Our ability to recall past events and draw upon important information can be attributed to the continuous process that is our memory. Memory is an integral part of human cognition allowing us to not only retain information over time but also give us a frame for understanding behavior. 

The three main processes that describe how memory works are encoding, storage, and retrieval. Three main processes characterize how memory works. Encoding is the first type and refers to how information is learned, understood, and changed to support storage. The four methods through which information is encoded are visual, acoustic, semantic, and tactile. 

Information enters your memory system through one of these modes and is encoded in your short-term memory through the second type of process called storage. Retrieval is the final type of memory process that describes how individuals access stored information. When stored information is lost over time, reconstructing a memory can become complex and subject to error. 

How strong your memory is and how much time has passed will influence the rate at which your memory decays. Some memories may last longer than others, while others are brief and only allow people to take in sensory information. However, long-term memories can be drawn into consciousness when needed, with most lying outside your immediate awareness.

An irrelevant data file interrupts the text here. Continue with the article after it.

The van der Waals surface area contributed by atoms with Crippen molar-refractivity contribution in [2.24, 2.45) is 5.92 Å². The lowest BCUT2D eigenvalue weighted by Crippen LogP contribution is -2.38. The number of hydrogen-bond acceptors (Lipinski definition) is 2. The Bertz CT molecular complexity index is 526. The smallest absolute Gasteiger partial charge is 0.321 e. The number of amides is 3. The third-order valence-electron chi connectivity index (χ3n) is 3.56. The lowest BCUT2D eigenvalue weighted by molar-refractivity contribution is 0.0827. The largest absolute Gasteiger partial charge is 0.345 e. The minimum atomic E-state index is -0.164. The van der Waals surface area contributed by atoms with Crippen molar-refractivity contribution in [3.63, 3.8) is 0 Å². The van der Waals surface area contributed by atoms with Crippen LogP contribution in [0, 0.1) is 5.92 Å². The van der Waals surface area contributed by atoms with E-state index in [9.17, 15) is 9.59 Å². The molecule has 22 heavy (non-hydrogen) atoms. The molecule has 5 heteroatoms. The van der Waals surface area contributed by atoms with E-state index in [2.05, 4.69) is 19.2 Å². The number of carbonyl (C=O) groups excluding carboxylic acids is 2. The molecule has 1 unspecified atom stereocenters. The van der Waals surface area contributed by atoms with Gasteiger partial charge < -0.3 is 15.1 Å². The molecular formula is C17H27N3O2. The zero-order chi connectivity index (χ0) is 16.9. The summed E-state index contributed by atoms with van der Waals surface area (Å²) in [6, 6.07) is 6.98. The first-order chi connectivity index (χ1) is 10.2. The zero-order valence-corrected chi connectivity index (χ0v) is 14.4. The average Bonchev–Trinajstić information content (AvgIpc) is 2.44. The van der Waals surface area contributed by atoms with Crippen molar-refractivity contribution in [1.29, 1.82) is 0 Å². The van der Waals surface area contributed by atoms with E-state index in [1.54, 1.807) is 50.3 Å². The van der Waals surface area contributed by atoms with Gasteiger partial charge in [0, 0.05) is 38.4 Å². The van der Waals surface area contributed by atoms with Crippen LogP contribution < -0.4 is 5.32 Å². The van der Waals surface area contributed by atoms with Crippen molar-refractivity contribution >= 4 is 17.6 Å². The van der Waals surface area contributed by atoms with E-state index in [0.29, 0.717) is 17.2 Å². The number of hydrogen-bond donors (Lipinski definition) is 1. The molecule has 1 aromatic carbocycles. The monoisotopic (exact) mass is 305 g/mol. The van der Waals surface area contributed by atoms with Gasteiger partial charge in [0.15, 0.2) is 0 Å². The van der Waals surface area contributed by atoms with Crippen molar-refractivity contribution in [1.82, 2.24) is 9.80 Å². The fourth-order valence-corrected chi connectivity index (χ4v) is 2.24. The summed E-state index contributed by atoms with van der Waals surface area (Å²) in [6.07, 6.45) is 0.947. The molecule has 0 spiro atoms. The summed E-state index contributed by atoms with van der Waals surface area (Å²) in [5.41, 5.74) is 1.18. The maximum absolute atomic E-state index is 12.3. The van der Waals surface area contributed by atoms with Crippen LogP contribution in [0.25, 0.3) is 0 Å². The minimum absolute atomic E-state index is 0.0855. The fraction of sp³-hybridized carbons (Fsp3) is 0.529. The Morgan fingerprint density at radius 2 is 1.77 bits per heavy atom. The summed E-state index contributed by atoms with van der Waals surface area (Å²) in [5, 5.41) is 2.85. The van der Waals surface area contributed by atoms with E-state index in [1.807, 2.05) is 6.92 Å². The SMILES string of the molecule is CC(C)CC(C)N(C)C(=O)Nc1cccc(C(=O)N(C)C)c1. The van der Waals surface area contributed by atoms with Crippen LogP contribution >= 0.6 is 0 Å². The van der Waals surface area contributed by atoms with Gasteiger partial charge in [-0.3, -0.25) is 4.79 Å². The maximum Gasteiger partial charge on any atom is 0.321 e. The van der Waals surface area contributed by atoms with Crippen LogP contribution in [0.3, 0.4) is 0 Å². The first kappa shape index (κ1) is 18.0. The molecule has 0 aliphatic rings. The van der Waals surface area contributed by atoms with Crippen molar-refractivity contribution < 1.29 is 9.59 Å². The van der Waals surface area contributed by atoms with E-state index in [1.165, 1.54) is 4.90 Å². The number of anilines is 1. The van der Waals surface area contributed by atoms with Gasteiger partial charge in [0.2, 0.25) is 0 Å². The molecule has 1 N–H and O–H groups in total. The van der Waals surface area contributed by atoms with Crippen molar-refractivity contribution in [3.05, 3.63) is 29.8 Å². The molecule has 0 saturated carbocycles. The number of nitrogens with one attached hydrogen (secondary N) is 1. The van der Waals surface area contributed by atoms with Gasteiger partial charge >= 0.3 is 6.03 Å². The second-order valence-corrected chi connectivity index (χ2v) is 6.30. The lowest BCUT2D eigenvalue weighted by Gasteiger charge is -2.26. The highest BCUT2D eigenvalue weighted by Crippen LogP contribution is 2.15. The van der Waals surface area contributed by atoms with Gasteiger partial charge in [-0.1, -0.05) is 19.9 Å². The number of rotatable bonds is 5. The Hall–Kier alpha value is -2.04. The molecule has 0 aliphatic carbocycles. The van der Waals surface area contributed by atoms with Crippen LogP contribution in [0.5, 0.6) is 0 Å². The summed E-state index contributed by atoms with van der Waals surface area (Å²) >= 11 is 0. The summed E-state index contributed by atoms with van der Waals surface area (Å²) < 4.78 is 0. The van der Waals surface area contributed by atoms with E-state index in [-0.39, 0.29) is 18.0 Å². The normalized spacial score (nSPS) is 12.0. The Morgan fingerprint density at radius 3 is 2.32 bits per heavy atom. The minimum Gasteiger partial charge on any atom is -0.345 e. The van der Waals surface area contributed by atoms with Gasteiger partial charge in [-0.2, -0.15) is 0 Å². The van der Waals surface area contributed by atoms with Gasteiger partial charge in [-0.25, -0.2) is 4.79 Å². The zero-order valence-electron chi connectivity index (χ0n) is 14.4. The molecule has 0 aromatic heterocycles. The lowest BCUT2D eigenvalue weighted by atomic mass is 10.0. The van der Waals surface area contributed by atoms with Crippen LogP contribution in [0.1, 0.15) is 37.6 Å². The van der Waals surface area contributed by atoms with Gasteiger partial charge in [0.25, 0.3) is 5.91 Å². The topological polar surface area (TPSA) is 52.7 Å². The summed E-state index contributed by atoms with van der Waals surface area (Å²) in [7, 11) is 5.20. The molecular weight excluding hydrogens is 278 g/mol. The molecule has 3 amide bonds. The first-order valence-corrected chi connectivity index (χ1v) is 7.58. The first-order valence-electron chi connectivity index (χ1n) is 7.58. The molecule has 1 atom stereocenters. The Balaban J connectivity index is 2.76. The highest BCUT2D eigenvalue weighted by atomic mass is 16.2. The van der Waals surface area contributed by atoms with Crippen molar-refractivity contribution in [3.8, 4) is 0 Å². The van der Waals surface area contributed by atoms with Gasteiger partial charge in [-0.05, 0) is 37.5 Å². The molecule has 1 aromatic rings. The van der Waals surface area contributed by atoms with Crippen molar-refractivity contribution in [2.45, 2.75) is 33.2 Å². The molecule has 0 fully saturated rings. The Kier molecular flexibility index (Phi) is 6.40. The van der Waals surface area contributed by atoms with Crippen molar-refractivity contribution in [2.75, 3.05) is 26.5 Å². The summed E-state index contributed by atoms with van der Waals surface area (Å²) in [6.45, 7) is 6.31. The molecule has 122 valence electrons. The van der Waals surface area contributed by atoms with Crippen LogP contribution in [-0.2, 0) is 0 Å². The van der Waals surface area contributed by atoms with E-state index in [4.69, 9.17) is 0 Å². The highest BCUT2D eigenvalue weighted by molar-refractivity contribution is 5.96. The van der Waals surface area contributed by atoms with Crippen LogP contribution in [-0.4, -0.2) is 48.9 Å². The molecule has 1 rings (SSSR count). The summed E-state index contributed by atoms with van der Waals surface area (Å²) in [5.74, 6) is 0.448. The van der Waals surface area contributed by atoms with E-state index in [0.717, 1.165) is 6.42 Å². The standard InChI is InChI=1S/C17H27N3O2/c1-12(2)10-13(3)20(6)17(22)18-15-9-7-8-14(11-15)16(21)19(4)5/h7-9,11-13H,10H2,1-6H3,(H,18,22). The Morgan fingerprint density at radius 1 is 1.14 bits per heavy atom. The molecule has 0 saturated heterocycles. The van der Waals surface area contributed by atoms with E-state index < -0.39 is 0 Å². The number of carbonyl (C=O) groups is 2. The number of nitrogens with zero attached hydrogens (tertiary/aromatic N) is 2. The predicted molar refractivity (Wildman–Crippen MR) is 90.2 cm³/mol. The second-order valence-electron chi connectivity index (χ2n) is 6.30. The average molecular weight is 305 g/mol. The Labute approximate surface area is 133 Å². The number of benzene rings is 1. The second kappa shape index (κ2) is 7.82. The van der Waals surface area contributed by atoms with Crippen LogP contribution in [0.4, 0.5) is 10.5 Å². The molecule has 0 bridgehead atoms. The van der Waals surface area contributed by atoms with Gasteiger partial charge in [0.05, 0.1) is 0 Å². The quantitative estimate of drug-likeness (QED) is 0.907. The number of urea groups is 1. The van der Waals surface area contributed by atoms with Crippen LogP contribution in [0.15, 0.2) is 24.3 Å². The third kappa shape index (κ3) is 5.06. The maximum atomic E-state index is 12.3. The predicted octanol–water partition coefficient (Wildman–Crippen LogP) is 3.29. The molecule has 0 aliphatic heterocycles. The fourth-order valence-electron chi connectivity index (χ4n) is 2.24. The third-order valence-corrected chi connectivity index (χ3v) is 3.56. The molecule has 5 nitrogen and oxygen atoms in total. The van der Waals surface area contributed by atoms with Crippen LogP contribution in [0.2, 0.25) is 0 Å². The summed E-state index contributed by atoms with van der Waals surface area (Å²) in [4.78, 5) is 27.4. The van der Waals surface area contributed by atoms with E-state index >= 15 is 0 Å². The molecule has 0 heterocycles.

Many different factors explain why certain images remain in your mind. For instance, faces may be easier for you to recall if you perceive the person to be attractive or believe they have an interesting look. What makes something memorable can't be explained by simple attributes like a particular function, color, and texture. The memories that stick in a person's mind are unique to the individual and their experiences. A person's brain will identify what it believes to be important information and store it for long-term use. 

When you picture your brain, imagine that it is literally made up of a web of memories. Every sensory experience you go through is responsible for constantly remaking your brain by triggering changes in the molecules of your neurons. The information must be converted into a usable form by our brain for a memory to be created. This happens through the process known as encoding. Once your brain encodes the memory correctly, it is stored in memory.